Now, following the Seton Hall investigation, Sergeant Joe Hickman and other soldiers stationed at Guantánamo have informed Harper’s Magazine’s Scott Horton that they suspect the three prisoners did not commit suicide but rather were killed by interrogators. Horton reports that Hickman — a stalwart solder who enlisted after being inspired by Ronald Reagan (whom he called “the greatest president we’ve ever had“) — was told by Navy guards and clinic staff that the men had been died because they had rags stuffed down their throats:
    Hickman headed to the clinic, which appeared to be the center of activity, to learn the reason for the commotion. He asked a distraught medical corpsman what had happened. She said three dead prisoners had been delivered to the clinic. Hickman recalled her saying that they had died because they had rags stuffed down their throats, and that one of them was severely bruised. Davila told me he spoke to Navy guards who said the men had died as the result of having rags stuffed down their throats.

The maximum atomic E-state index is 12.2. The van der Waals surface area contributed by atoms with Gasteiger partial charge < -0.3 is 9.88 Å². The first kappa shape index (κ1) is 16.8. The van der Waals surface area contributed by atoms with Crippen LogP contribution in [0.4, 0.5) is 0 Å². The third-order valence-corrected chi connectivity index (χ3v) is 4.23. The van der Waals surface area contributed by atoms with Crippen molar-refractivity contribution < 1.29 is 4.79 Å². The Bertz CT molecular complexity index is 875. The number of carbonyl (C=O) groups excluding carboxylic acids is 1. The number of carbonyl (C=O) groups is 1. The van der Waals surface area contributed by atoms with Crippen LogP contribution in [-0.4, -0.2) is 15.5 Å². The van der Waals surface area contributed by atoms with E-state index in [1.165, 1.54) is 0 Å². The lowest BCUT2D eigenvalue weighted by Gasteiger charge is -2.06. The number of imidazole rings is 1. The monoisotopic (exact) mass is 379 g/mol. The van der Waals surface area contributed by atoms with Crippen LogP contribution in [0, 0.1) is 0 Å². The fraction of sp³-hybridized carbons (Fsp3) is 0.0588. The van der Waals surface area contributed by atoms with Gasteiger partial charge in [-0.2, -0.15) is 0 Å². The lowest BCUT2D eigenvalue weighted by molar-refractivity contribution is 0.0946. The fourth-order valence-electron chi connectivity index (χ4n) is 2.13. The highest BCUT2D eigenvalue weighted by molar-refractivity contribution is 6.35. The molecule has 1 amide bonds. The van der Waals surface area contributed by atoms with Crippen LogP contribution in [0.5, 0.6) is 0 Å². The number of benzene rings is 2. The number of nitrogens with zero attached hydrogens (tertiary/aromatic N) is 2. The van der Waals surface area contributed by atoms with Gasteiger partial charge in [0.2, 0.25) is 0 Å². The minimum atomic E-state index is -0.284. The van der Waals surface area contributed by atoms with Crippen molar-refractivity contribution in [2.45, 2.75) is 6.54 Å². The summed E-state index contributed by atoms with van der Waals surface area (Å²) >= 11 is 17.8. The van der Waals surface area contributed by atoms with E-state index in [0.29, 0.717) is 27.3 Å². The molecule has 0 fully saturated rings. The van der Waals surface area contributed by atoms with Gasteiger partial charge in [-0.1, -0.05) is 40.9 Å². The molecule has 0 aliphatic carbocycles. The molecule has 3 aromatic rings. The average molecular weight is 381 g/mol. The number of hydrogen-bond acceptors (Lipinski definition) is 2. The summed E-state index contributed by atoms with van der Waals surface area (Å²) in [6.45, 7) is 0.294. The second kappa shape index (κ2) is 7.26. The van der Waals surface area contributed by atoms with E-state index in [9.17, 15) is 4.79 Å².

Following the election of Barack Obama, Hickman decided he needed to speak out. “I thought that with a new administration and new ideas I could actually come forward, ” he told Horton. “It was haunting me.” Hickman teamed up with Seton Hall law professor Mark Denbeaux and met with officials in the Justice Department and Capitol Hill throughout 2009, relaying their knowledge. Then, on Nov. 2, 2009, a Justice Department official called Denbeaux and informed him that the investigation was closed. When Denbeaux inquired as to why, the official simply responded that Hickman’s conclusions “appeared” to be unsubstantiated, without offering further explanation.

    Horton appeared on Countdown With Keith Olbermann last night and told the host that the Justice Department is “not behaving like a law enforcement agency, finding facts of criminal activity. The Department of Justice appears to be acting like a criminal defense law firm that realizes it’s closely connected to people who are involved with some serious heavy-lifting crimes and it wants to cover them up. That’s not what we expect of our Justice Department.”


    Think Progress » Will The Justice Department Investigate A Possible Cover-Up Of Homicides At GuantĂ¡namo Bay?